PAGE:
Wild Mercury Sound
Bill Callahan; "Apocalypse"
As some of you have probably deduced, I’ve had a copy of Bill Callahan’s excellent “Apocalypse” for a couple of months or so now. It’s a lovely perk of the job, getting an album like this so early, compromised a little by Drag City insisting I didn’t mention its existence on the blog for what seemed like an age.
To be honest, negotiations about when I could or couldn’t write about “Apocalypse” became so complicated that I ended up forgetting to blog about it at all. I was reminded yesterday, though, when I noticed that Michael had posted Graeme Thomson’s Uncut review of “Apocalypse” on the website.
Given Graeme’s thorough job, I’m not going to spend too much time here. “Apocalypse” is presented by Callahan, gnomically of course, as a kind of concept album, though musically it feels less tightly defined than 2009’s wonderful “Sometimes I Wish We Were An Eagle”.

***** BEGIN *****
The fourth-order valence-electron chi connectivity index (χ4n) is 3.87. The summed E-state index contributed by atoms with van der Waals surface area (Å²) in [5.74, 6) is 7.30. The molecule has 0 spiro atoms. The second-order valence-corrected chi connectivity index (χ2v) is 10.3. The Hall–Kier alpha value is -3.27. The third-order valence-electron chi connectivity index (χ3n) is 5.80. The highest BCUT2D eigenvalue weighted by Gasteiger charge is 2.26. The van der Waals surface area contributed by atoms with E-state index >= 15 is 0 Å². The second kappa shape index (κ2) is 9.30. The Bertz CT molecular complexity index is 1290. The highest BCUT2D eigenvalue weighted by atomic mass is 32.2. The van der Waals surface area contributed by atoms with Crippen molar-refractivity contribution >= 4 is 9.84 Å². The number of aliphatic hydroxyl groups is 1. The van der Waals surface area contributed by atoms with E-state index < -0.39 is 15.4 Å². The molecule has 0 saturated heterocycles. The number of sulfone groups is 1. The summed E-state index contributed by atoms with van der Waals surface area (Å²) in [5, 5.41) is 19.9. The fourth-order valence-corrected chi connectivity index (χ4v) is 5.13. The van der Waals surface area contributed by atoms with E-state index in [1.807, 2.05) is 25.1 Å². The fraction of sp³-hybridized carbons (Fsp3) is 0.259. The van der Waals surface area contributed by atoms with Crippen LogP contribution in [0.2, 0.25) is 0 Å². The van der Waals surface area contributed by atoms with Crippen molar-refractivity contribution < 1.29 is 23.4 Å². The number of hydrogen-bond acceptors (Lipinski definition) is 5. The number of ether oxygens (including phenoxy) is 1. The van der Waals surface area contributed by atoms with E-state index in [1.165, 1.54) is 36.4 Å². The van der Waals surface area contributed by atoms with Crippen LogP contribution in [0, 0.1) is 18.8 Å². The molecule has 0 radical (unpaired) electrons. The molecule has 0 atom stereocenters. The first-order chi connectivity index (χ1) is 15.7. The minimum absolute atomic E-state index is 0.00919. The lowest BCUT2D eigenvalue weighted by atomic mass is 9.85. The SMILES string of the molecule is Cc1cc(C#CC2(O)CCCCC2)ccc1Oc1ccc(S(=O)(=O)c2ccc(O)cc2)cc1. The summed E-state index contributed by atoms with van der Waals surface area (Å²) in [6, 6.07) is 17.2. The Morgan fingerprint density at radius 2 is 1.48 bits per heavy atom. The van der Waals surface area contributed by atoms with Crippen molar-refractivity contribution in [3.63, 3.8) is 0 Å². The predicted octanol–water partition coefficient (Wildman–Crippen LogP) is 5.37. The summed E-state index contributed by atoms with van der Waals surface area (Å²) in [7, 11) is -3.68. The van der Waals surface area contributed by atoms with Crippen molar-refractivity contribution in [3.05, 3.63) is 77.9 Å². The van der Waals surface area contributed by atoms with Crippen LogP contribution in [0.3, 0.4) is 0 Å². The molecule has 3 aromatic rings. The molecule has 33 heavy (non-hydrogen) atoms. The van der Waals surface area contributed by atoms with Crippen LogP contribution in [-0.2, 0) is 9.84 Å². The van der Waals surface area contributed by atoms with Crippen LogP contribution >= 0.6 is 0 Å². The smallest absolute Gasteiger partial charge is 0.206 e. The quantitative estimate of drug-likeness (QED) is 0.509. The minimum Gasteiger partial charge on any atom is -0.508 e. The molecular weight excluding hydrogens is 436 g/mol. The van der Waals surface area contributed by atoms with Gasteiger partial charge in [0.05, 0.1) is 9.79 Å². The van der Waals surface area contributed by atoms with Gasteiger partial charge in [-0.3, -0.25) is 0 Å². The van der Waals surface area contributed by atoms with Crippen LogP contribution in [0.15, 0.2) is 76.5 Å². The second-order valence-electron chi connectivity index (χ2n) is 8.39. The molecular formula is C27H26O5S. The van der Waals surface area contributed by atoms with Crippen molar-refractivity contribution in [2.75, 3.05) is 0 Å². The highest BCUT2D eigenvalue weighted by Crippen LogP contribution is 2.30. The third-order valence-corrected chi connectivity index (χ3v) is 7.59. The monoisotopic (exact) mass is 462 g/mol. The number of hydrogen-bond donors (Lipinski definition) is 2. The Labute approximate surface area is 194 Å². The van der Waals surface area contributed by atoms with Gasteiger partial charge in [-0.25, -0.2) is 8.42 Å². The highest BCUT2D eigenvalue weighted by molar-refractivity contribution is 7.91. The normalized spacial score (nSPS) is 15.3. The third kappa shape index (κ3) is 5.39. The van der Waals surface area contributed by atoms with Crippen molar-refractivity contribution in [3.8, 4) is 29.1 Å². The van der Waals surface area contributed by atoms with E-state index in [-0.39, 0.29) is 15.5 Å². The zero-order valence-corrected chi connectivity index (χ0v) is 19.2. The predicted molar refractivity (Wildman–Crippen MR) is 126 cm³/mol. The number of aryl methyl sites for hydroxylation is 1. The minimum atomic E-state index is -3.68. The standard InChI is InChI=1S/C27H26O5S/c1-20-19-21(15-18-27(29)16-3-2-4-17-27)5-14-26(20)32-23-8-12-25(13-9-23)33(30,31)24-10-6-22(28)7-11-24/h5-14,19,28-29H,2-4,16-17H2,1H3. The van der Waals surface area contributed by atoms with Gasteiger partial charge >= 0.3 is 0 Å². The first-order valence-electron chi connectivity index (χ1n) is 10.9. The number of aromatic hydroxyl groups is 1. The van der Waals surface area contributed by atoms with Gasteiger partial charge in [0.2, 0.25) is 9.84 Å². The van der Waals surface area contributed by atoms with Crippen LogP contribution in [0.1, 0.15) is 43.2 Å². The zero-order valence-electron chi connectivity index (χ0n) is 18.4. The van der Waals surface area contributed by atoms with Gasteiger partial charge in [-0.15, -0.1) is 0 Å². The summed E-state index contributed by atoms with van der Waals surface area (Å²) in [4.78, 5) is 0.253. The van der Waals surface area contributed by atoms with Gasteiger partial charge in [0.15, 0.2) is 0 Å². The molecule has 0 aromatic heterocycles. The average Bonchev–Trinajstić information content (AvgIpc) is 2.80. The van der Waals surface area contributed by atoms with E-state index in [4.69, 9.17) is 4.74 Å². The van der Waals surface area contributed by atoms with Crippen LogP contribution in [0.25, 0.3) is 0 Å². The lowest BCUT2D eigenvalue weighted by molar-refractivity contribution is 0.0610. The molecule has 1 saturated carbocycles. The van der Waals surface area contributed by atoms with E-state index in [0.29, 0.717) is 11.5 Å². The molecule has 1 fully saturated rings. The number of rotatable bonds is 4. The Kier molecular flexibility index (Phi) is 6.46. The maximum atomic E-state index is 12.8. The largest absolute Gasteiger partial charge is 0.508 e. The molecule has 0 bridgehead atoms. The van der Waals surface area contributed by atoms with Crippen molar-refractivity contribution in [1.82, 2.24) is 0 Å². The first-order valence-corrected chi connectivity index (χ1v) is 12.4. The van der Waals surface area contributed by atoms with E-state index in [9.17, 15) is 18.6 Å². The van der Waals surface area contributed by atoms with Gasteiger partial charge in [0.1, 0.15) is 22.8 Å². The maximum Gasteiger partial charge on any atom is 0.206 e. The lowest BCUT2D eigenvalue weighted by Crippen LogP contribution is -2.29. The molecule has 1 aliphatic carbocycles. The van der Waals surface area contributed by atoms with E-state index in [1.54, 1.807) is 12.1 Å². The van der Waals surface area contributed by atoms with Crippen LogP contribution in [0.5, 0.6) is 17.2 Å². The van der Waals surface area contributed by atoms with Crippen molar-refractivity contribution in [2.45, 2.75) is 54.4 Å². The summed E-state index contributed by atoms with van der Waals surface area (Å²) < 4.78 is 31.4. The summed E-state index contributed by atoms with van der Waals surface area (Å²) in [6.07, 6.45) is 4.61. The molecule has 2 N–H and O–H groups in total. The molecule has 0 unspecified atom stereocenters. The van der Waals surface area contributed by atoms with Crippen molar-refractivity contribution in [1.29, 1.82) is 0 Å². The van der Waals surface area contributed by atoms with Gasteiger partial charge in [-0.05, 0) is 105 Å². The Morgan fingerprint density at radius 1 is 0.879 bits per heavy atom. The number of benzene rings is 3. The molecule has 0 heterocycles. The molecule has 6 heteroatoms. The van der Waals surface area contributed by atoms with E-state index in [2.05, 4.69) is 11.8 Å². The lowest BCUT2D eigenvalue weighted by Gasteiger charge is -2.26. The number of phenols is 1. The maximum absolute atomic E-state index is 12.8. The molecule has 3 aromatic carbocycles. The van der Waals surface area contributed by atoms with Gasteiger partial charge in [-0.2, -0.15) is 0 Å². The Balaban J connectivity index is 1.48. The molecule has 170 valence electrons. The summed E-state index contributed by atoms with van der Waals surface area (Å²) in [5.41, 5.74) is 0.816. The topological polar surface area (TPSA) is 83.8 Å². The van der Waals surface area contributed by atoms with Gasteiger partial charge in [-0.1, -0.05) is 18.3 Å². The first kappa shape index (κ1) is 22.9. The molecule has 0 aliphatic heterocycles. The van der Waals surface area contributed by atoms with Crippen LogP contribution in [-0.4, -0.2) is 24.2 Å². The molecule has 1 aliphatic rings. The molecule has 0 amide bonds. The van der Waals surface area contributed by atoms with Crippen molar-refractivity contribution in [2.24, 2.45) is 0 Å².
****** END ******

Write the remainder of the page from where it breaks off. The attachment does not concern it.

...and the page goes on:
Unlike the scattershot “Woke On A Whaleheart”, though, it still finds Callahan playing to his mature strengths: “Riding For The Feeling” and “One Fine Morning” have the rueful, elegaic, understated grandeur of songs from “A River Ain’t Too Much To Love”, which I increasingly suspect might be my favourite Callahan/Smog record.
Elsewhere, the opening “Drover” expands on the trick of producing widescreen imagery with subtly deployed tools; a touch of Scarlet Rivera-ish fiddle makes me think of Rolling Thunder, too, while the jazz flute on “Free’s” points up the playfulness and lightness of touch which preconceptions about Callahan’s lugubriousness - or worse - can sometimes obscure.
Graeme writes plenty and wisely about “America!”, which I initially thought may be kin to “Natural Decline” from “Rain On Lens”, though I’m now wondering whether it might be closer to something on “Dongs Of Sevotion”. Anyhow; edgier and harsher than most else here, it still fits into “Apocalypse”, which generally showcases a real master with a complete confidence in his vision. There’s an eye for detail, too – the ravishing cover, the sung catalogue number at close (a schtick that reminds me distantly of Marvin Gaye reciting the credits at the end of “Midnight Love”) – which betrays a loving, craftsmanlike aesthetic. Undermining, again, the chill Callahan stereotype. Great record.